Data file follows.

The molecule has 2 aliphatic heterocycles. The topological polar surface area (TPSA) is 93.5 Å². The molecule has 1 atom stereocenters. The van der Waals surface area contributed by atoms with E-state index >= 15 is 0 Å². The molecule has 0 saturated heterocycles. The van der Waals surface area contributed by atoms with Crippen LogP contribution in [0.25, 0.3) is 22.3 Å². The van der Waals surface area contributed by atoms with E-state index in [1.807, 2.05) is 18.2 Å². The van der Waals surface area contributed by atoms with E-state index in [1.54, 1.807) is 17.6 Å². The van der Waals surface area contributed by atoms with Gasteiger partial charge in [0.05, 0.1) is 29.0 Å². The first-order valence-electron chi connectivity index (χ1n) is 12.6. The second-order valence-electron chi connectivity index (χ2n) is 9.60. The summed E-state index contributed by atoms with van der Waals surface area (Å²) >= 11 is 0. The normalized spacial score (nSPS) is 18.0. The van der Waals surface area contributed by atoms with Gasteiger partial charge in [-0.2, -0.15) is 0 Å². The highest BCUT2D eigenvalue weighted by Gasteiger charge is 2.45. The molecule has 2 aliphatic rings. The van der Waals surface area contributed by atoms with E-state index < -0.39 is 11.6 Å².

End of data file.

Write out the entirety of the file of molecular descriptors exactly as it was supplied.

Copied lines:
The molecule has 2 aliphatic heterocycles. The topological polar surface area (TPSA) is 93.5 Å². The molecule has 1 atom stereocenters. The van der Waals surface area contributed by atoms with E-state index >= 15 is 0 Å². The molecule has 0 saturated heterocycles. The van der Waals surface area contributed by atoms with Crippen LogP contribution in [0.25, 0.3) is 22.3 Å². The van der Waals surface area contributed by atoms with E-state index in [1.807, 2.05) is 18.2 Å². The van der Waals surface area contributed by atoms with E-state index in [1.54, 1.807) is 17.6 Å². The van der Waals surface area contributed by atoms with Gasteiger partial charge in [0.05, 0.1) is 29.0 Å². The first-order valence-electron chi connectivity index (χ1n) is 12.6. The second-order valence-electron chi connectivity index (χ2n) is 9.60. The summed E-state index contributed by atoms with van der Waals surface area (Å²) >= 11 is 0. The normalized spacial score (nSPS) is 18.0. The van der Waals surface area contributed by atoms with Gasteiger partial charge in [-0.2, -0.15) is 0 Å². The highest BCUT2D eigenvalue weighted by Gasteiger charge is 2.45. The molecule has 2 aliphatic rings. The van der Waals surface area contributed by atoms with E-state index < -0.39 is 11.6 Å².